Swift & Co v. City Of Newport News

Decision Date01 March 1906
Citation105 Va. 108,52 S.E. 821
CourtVirginia Supreme Court
PartiesSWIFT & CO. v. CITY OF NEWPORT NEWS.

1. Eminent Domain—Compensation—Alteration of Grade of Highway.

At common law municipal corporations were not liable to one whose land was not taken for consequential damages arising from the change of grade of a street, although improvements had been made on his lot in conformity to a former grade.

[Ed. Note.—For cases in point, see vol. 18, Cent. Dig. Eminent Domain, §§ 269, 270.]

2. Common Law—Continuance in Force.

The common law remains in force in this state, except when changed by statute or the Constitution.

[Ed. Note.—For cases in point, see vol. 10, Cent. Dig. Common Law, §§ 9-12.]

3. Statutes — Construction — Prospective Operation.

The Constitution and statutes operate prospectively only, unless the words therein employed show clearly and expressly an intention that they should operate otherwise.

[Ed. Note.—For cases in point, see vol. 10, Cent. Dig. Constitutional Law, § 20; vol. 44, Cent. Dig. Statutes, § 344.]

4. Constitutional Law — Construction of Constitution.

Constitutional provisions in pari materia are, like statutes, to be construed together, and effect is to be given to the policy established by the Constitution.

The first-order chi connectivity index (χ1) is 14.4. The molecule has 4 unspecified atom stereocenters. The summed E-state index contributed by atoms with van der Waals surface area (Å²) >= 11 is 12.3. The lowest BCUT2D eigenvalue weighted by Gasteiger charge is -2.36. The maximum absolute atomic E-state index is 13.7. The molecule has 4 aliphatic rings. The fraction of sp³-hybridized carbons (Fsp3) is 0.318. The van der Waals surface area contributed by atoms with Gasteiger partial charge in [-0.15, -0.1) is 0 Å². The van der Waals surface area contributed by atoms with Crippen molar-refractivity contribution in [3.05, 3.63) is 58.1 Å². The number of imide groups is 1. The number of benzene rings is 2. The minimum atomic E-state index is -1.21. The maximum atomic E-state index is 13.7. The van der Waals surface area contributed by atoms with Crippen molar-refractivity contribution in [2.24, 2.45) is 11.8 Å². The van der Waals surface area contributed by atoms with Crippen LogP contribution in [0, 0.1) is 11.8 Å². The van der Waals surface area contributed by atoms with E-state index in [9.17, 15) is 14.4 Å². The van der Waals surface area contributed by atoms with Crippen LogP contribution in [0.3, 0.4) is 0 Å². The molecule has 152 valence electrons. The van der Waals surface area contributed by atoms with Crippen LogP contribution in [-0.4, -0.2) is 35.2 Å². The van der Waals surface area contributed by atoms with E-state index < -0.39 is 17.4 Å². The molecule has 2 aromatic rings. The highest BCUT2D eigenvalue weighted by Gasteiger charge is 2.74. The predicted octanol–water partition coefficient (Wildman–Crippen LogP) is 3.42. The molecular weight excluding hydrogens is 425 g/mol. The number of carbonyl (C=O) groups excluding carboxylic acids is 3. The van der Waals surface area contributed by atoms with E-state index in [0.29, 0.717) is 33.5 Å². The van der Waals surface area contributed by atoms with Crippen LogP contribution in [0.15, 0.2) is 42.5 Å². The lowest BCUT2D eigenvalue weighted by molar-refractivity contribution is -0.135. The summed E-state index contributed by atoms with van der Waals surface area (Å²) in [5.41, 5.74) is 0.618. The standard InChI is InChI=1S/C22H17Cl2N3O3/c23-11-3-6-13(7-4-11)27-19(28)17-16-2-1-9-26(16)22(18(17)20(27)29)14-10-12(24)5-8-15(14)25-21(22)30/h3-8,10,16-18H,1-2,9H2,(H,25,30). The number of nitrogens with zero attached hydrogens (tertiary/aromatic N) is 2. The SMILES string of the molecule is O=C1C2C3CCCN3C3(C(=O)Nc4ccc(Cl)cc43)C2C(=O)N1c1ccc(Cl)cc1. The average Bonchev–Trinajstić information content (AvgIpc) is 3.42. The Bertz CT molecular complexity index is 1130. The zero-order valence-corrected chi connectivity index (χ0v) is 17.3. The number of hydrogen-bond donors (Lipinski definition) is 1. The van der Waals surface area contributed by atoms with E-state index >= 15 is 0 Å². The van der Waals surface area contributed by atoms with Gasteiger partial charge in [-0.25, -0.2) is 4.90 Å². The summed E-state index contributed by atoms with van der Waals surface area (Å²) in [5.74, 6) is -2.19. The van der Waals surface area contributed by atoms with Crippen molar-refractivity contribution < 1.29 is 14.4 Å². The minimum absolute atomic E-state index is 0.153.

[Ed. Note.—For cases in point, see vol. 10, Cent. Dig. Constitutional Law, §§ 9, 11.]

5. Same.

A fair interpretation is to be given to the language used in the Constitution, and the words thereof are to be construed in their common and ordinary acceptation, unless it clearly appears that they were intended to be used in some other sense.

[Ed. Note.—For cases in point, see vol. 10, Cent. Dig. Constitutional Law, § 11.]

6. Same—Carrying Out of Constitution— Self-Executing Provisions.

A constitutional provision should never be construed as dependent for its efficacy and operation upon the legislative will, and consequently statutes existing when the Constitution was adopted, inconsistent with its pro-visions, are nullified by the Constitution, even though legislation may be desirable and valuable for the purpose of defining the right conferred by the Constitution and aiding in its enforcement.

[Ed. Note.—For cases in point, see vol. 10, Cent. Dig. Constitutional Law, §§ 21-30.]

7. Same — Infraction of Constitutional Rights—Remedy.